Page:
Agustí Fernandez, A Portrait In Words For An Artist Of Sounds: a discussion with Ken Vandermark


Agustí Fernandez, A Portrait In Words For An Artist Of Sounds: a discussion with Ken Vandermark during August//September, 2014

I first heard Agustí Fernandez not long after he joined the Barry Guy New Orchestra in 2002.  Previously, I had seen the group perform a number of times with Marilyn Crispell and when the band appeared with a new pianist, who I wasn’t yet familiar with, I wondered how he’d be able to follow such a formidable predecessor in the piano chair.  Moments after the concert started with Agustí in the band it was clear why he had been chosen for the task- his creativity, intensity, and range of skills were awe inspiring.  Since then I have listened to Agustí’s music many, many times, live and on record.  He is one of my favorite contemporary musicians and I feel lucky to have played with him on a few occasions in the last couple of years.  Our meeting in Barcelona on May 15th, 2013 was released on Discordian Records, and is included in the upcoming box set on Not Two Records, Nine Ways To Read A Bridge.

In retrospect, I feel that when I heard Agustí back in the early years of this century, it was my first encounter with a new type of improviser that the drummer Paul Lytton indicated was coming (perhaps Paul’s awareness of this fact was due to his playing with Agustí)- a musician with extraordinary technical skills who could also improvise at the highest level.  Until experiencing Agustí’s playing, I always felt that the development of such a player was doubtful, that the combination Paul was talking about was unlikely to occur because the amount of time needed to develop the technique to perform music by composers like Elliot Carter and Iannis Xenakis, and the mindset necessary to work as an interpreter of such material, seemed very distant from the effort needed to evolve contemporary improvising skills.  It was a range of premeditated skills versus those that were utilized spontaneously.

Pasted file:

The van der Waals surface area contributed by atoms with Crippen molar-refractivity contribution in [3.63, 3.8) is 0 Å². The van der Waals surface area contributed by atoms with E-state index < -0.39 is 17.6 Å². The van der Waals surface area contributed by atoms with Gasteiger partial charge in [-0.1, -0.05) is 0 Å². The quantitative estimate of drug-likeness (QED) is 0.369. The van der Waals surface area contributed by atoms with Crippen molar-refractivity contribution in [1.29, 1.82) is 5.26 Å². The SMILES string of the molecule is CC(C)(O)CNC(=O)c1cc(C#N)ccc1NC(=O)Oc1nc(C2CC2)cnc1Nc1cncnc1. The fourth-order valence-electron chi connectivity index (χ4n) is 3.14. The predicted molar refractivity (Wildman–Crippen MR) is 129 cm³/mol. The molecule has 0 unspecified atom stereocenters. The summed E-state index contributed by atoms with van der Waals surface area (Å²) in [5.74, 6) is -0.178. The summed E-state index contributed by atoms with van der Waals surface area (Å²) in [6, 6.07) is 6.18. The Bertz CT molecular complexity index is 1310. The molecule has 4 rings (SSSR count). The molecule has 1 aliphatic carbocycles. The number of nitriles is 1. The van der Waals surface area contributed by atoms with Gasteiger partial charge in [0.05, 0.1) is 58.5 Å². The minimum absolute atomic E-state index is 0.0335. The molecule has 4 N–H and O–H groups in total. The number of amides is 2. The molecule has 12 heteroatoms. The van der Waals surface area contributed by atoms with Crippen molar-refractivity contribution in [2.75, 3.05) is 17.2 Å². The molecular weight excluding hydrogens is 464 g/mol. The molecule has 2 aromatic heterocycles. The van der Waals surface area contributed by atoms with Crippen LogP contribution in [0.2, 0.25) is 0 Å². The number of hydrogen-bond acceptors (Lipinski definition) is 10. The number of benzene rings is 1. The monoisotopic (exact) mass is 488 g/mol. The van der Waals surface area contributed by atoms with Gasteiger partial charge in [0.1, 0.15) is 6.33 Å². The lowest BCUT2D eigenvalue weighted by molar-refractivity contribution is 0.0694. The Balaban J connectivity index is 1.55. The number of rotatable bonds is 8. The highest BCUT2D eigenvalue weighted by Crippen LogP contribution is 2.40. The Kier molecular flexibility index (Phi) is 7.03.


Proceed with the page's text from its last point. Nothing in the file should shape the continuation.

As I hear it now, the music of Agustí Fernandez proved Paul Lytton right, there is a new kind of improviser working today, and I feel this development is one of the most exciting aspects of working on contemporary music in the 21st century.  The following interview took place though an email exchange during September, 2014.  My thanks to Alex Sanchez for the invitation to discuss these ideas with Agustí, and to Agustí for all of his patience and insights during our discourse.  I hope the reader will come away from this dialog with as much inspiration as I did.

-Ken Vandermark, September 14th, 2014, Amsterdam

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